“We’re not going to compete with Starbucks, but we know coffee is at the core of any sound breakfast program,” Vitality Bowls cofounder Tara Gilad says. “We just had to make it something really different and exciting.”

    Simultaneously, many established quick-service concepts have pushed creative twists on traditional favorites, such as Taco Bell’s A.M. Crunchwraps and Waffle Tacos, as well as White Castle’s Belgian Waffle Breakfast Sliders.

    The menu momentum continues to accelerate. Earlier this year, Pret a Manger debuted vegan Pret Pots systemwide, a selection of 100 percent gluten and dairy-free breakfast small pots with nutrient-dense recipes, while La Madeleine Country French Café introduced customized open-faced crepes and omelets.

    And next year, Tropical Smoothie Café plans to implement its Breakfast All-Day menu systemwide. When the Atlanta-based brand promoted its breakfast offerings during a nine-week run last fall, it scored positive comp sales each week, including eight weeks with double-digit gains. Moving beyond smoothies, Tropical Smoothie will feature items such as the Fresca Verde Omelet Wrap and Peanut Butter Banana Crunch Flatbread.

    While menu innovation is expected to persist, especially given the enticing white space many operators see in the morning daypart, convenience-driven service models to address customers’ hurried lives aren’t far behind.

    Last September, Starbucks deployed its Mobile Order & Pay option across the country. Customers can order and pay directly from the Starbucks app, picking up their beverage in the store without waiting. And last October, the Seattle-based coffee giant began testing its Green Apron Delivery Service in New York’s Empire State Building, which, as the name suggests, features Starbucks baristas delivering items directly to office desks.

    But Starbucks isn’t alone in the morning delivery game. Dunkin’ Donuts and others continue to look to leverage their own team members or on-demand delivery startups like Postmates or DoorDash to secure sales and, ultimately, market share.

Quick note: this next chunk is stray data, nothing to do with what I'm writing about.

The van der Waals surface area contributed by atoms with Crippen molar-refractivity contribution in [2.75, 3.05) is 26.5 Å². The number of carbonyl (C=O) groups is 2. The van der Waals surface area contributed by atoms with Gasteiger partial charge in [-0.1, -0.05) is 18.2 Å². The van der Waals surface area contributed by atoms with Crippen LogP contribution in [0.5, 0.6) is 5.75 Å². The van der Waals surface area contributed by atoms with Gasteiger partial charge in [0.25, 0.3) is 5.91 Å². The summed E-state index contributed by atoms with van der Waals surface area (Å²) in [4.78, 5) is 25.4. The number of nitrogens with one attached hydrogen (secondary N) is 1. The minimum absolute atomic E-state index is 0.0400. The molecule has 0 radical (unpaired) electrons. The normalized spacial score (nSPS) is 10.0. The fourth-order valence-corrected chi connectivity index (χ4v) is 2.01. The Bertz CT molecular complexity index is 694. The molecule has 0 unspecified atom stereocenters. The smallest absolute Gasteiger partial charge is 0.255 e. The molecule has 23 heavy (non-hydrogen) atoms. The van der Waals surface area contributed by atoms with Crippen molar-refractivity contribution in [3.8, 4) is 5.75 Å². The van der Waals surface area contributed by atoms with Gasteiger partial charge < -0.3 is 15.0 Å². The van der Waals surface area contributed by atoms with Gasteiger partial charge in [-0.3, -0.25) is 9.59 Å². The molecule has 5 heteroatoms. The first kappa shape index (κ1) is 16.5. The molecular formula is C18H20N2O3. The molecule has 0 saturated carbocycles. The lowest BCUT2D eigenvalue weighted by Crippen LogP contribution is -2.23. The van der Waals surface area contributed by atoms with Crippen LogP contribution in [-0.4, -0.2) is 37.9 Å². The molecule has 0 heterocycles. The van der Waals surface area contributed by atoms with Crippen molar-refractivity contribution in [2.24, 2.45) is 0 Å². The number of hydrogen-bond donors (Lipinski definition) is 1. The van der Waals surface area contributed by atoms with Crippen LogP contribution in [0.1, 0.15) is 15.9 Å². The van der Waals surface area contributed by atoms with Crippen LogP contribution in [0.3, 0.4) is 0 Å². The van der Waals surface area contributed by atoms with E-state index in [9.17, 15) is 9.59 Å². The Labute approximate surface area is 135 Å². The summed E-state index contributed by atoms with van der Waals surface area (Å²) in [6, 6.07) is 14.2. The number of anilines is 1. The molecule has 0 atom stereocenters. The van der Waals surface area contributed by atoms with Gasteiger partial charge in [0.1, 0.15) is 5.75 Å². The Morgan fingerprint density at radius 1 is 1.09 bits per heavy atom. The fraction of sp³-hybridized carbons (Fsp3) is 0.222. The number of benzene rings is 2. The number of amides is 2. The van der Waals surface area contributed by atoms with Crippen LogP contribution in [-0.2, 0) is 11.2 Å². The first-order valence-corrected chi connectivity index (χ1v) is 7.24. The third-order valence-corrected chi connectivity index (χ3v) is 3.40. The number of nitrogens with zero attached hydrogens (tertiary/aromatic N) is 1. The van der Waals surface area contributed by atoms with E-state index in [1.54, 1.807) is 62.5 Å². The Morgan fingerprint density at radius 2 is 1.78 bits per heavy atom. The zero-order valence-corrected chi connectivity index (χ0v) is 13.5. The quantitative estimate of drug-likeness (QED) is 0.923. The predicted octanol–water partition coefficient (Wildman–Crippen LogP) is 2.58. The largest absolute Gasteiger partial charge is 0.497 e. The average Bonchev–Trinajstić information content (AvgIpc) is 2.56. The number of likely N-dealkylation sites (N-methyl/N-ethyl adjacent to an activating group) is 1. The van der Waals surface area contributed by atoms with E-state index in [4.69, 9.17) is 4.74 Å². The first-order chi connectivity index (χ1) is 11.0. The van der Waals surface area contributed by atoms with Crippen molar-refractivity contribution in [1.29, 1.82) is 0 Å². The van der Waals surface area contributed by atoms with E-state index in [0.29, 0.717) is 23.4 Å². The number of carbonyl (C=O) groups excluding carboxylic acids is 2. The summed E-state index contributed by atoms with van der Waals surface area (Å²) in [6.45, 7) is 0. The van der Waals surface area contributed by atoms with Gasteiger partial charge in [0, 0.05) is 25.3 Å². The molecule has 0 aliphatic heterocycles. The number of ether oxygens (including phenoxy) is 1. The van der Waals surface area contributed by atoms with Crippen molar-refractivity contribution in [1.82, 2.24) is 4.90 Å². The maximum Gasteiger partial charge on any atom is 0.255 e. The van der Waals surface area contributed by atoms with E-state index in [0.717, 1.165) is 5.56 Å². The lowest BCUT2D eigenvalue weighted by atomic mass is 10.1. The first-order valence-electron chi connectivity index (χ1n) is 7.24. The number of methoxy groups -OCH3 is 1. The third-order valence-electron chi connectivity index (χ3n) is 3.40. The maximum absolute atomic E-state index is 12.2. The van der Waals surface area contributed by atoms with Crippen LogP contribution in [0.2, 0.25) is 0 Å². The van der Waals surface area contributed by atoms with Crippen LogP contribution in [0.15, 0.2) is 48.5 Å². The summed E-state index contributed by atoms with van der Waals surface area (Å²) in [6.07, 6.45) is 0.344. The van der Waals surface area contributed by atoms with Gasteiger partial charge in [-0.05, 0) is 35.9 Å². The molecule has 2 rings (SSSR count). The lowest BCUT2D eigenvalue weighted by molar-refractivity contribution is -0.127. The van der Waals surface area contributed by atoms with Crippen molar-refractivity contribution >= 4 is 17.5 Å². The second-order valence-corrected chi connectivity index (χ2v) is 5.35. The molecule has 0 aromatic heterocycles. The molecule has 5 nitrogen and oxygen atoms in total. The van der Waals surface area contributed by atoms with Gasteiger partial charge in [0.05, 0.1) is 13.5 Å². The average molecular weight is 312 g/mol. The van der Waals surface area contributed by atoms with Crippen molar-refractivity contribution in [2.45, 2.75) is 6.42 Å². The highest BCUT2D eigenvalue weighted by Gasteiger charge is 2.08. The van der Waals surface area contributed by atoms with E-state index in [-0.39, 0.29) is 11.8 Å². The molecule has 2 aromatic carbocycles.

“Particularly with breakfast, it takes a while to get into people’s routines, but if you can break in, they’re very loyal,” Modern Market’s Pigliacampo says. “That’s why breakfast is so intriguing from the business perspective.”

    Lunch: The need for speed

    Lunch has been the longtime linchpin of many quick-service enterprises, especially so at fast-casual eateries, where NPD reports lunch traffic jumped 11 percent last year.

    Rejecting complacency, many limited-service concepts have pushed for increased throughput and enhanced menus.

    Take the litany of fast-casual pizza players that have turned pizza, once a lunch afterthought populated by buffets and by-the-slice concepts, into an increasingly robust lunchtime category. Make-your-own pie concepts like Pie Five, Blaze Pizza, and Uncle Maddio’s have leveraged technological advancements in the kitchen to churn out custom-made pizzas in minutes. At the Uncle Maddio’s restaurant in downtown Charlotte, North Carolina, for example, staff members serve up to 200 pies each hour during the lunch rush, utilizing high-tech ovens to cook pizzas in six minutes.

    With customer acceptance for fast-casual pizza growing, Uncle Maddio’s COO Scott Goodrich says, his team is now laser-focused on speed of service to accommodate on-the-clock lunch diners. The 44-unit chain preaches its 30-second rule to team members—greet a customer and toss his pie in the oven within a half-minute—and has also created two pizza-making lines in its stores: one for in-store customers and a second to satisfy phone and online orders.“At lunch, people need speed, and we’ve got to deliver it,” Goodrich says.